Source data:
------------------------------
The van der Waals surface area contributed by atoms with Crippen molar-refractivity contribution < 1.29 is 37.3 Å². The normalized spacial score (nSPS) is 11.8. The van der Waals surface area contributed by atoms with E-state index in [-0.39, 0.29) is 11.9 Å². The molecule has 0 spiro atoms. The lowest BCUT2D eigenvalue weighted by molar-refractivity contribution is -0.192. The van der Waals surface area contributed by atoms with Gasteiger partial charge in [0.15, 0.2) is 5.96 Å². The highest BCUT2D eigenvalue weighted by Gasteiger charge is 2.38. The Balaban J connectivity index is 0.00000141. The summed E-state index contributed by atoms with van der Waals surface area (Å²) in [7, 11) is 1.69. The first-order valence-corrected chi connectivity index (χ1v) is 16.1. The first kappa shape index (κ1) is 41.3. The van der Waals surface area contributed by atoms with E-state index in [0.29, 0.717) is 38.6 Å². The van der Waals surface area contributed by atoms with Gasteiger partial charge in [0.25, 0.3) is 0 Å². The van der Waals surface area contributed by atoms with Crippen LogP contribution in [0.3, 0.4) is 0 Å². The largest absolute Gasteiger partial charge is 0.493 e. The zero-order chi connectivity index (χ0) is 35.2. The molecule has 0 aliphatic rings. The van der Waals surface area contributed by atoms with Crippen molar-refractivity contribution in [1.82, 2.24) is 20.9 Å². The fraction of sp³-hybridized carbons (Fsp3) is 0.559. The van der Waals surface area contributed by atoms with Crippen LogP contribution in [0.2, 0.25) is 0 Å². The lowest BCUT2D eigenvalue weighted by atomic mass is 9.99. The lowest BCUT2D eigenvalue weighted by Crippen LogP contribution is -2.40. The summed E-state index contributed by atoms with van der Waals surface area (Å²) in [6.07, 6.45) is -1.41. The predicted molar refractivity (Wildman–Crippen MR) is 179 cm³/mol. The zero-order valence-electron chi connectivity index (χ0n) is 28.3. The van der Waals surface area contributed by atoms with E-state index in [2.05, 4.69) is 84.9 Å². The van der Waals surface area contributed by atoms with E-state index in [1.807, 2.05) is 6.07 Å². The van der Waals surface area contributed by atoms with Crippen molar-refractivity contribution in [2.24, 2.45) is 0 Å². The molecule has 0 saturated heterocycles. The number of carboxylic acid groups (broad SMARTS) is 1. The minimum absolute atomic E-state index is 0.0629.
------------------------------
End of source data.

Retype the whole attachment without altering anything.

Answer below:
The van der Waals surface area contributed by atoms with Crippen molar-refractivity contribution < 1.29 is 37.3 Å². The normalized spacial score (nSPS) is 11.8. The van der Waals surface area contributed by atoms with E-state index in [-0.39, 0.29) is 11.9 Å². The molecule has 0 spiro atoms. The lowest BCUT2D eigenvalue weighted by molar-refractivity contribution is -0.192. The van der Waals surface area contributed by atoms with Gasteiger partial charge in [0.15, 0.2) is 5.96 Å². The highest BCUT2D eigenvalue weighted by Gasteiger charge is 2.38. The Balaban J connectivity index is 0.00000141. The summed E-state index contributed by atoms with van der Waals surface area (Å²) in [7, 11) is 1.69. The first-order valence-corrected chi connectivity index (χ1v) is 16.1. The first kappa shape index (κ1) is 41.3. The van der Waals surface area contributed by atoms with E-state index in [0.29, 0.717) is 38.6 Å². The van der Waals surface area contributed by atoms with Gasteiger partial charge in [0.25, 0.3) is 0 Å². The van der Waals surface area contributed by atoms with Crippen LogP contribution in [0.3, 0.4) is 0 Å². The largest absolute Gasteiger partial charge is 0.493 e. The zero-order chi connectivity index (χ0) is 35.2. The molecule has 0 aliphatic rings. The van der Waals surface area contributed by atoms with Crippen molar-refractivity contribution in [1.82, 2.24) is 20.9 Å². The fraction of sp³-hybridized carbons (Fsp3) is 0.559. The van der Waals surface area contributed by atoms with Crippen LogP contribution in [0.2, 0.25) is 0 Å². The lowest BCUT2D eigenvalue weighted by atomic mass is 9.99. The lowest BCUT2D eigenvalue weighted by Crippen LogP contribution is -2.40. The summed E-state index contributed by atoms with van der Waals surface area (Å²) in [6.07, 6.45) is -1.41. The predicted molar refractivity (Wildman–Crippen MR) is 179 cm³/mol. The zero-order valence-electron chi connectivity index (χ0n) is 28.3. The van der Waals surface area contributed by atoms with E-state index in [2.05, 4.69) is 84.9 Å². The van der Waals surface area contributed by atoms with E-state index in [1.807, 2.05) is 6.07 Å². The van der Waals surface area contributed by atoms with Crippen molar-refractivity contribution in [2.24, 2.45) is 0 Å². The molecule has 0 saturated heterocycles. The number of carboxylic acid groups (broad SMARTS) is 1. The minimum absolute atomic E-state index is 0.0629.